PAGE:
Violent imagery in a holy sonnet: Batter my heart, three-personed God.
In John Donne's "Batter my heart, three-personed God ," the speaker is in despair about his ability to be chaste. He knows that he loves God and wants to be loved in return. But he is too weak to resist the pull of evil. He knows that his reason should be his defense against sin; in fact, he calls it God's "viceroy" in him. A viceroy is a governor appointed by a king to rule in his place in a far away colony. The metaphor of reason as a viceroy is a way of saying that God is represented in the speaker by his ability to reason. Reason tells him he is sinful, "but it is captived," or in other words, the speaker's reason itself is held hostage by evil and can't help him.
So the speaker asks God to invade him. Before he can be free of sin, he's going to have to captured and ravished by God. He compares himself through simile to a walled town. This is a conceit, or complicated comparison that is carried throughout the poem. He asks God to use a battering ram to knock down the gate to the town, his heart. Then, he asks God to use force to "break, blow, burn" the town. The town is the speaker, but he says that he is already "usurped," because someone else already holds him hostage. That somebody is sin; his "town" is already occupied by the enemy ("to another due"). In a way, he is asking God to free him from his lust, his desire not to be good, not to be chaste. He says that force is the only way to make this happen, since reason is not strong enough to protect him, and since he does not have the strength to free himself from sin.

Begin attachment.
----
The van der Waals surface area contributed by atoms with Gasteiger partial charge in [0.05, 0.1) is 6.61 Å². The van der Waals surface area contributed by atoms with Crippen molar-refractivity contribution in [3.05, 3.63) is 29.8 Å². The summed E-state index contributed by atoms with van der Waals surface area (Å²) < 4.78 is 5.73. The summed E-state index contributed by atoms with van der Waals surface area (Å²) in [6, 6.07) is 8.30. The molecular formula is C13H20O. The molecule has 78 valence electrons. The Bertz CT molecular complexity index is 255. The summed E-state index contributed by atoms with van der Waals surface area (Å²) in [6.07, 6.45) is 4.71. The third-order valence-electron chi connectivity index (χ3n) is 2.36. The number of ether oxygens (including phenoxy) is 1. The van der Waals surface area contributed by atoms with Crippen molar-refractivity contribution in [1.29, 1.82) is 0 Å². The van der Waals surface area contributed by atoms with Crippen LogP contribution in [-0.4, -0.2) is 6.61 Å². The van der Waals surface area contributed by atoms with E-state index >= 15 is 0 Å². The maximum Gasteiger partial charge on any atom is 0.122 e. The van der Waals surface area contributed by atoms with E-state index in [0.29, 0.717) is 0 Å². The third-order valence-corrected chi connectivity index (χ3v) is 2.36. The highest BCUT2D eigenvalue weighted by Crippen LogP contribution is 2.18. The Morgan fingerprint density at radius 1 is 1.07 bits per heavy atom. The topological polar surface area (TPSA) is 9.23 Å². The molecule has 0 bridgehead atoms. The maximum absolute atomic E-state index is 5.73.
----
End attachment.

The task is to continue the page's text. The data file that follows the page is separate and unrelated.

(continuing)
Besides comparing himself to a town under siege, the speaker is a man connected by a kind of marriage to the enemy. He loves God "dearly," but is "betrothed unto your enemy." The enemy is sin or evil or Satan. The betrothal is also referred to as a "knot" that he asks God to "untie or break." He wants God to "divorce" him from the enemy.